Oman’s central bank said on Monday that from April 1, commercial banks would factor in their local interbank money market positions when calculating lending ratios, a step that could enable some of them to boost lending to companies.
The new policy, introduced at the request of some lenders, will let banks use liquidity more efficiently and stimulate activity in the interbank money market, the central bank said in a statement.
Omani banks must obey lending ratios which limit the credit they extend to 87.5 per cent of their deposit bases. From April, they will add borrowings from other banks when calculating those deposit bases, while subtracting loans to other banks.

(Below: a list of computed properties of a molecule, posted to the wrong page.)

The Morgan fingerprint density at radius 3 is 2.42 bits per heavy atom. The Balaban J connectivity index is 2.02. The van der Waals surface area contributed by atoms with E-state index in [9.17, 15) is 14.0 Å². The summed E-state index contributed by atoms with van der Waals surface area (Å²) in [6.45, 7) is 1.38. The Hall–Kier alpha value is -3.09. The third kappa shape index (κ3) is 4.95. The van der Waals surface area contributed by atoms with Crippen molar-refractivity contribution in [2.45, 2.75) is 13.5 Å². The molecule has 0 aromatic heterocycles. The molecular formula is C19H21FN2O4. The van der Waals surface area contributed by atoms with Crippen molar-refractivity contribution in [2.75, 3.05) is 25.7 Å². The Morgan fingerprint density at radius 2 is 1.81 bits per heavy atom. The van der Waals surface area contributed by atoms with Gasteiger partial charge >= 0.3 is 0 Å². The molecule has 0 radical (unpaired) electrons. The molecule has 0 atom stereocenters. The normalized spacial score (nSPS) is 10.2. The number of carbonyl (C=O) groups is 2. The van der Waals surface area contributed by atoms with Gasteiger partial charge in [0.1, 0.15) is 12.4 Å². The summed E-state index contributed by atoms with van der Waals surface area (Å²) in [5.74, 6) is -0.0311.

This will allow banks which want to increase corporate loans, but are bumping up against the ratios, to create more room to lend by borrowing money from banks with idle funds.
Oman’s economy and financial markets have come under pressure from low oil prices and rising US interest rates, which are closely linked to rial rates. So authorities are keen to keep banks liquid and to encourage them to lend.
The central bank urged banks to exercise care under the new system and stressed their main focus when obtaining funds should still be customer deposits, particularly longer-term deposits.
“It is likely that interbank transactions will be of a short-term nature and there will be risks arising from undue dependence on interbank funding in general and of short-term in particular,” it said.
The new system means interbank money rates will become more important in the financial system, so the central bank reserves the right to modify its reform — for example, by restricting tenors of interbank borrowing that count towards deposits — if the market begins moving in a risky direction, it added.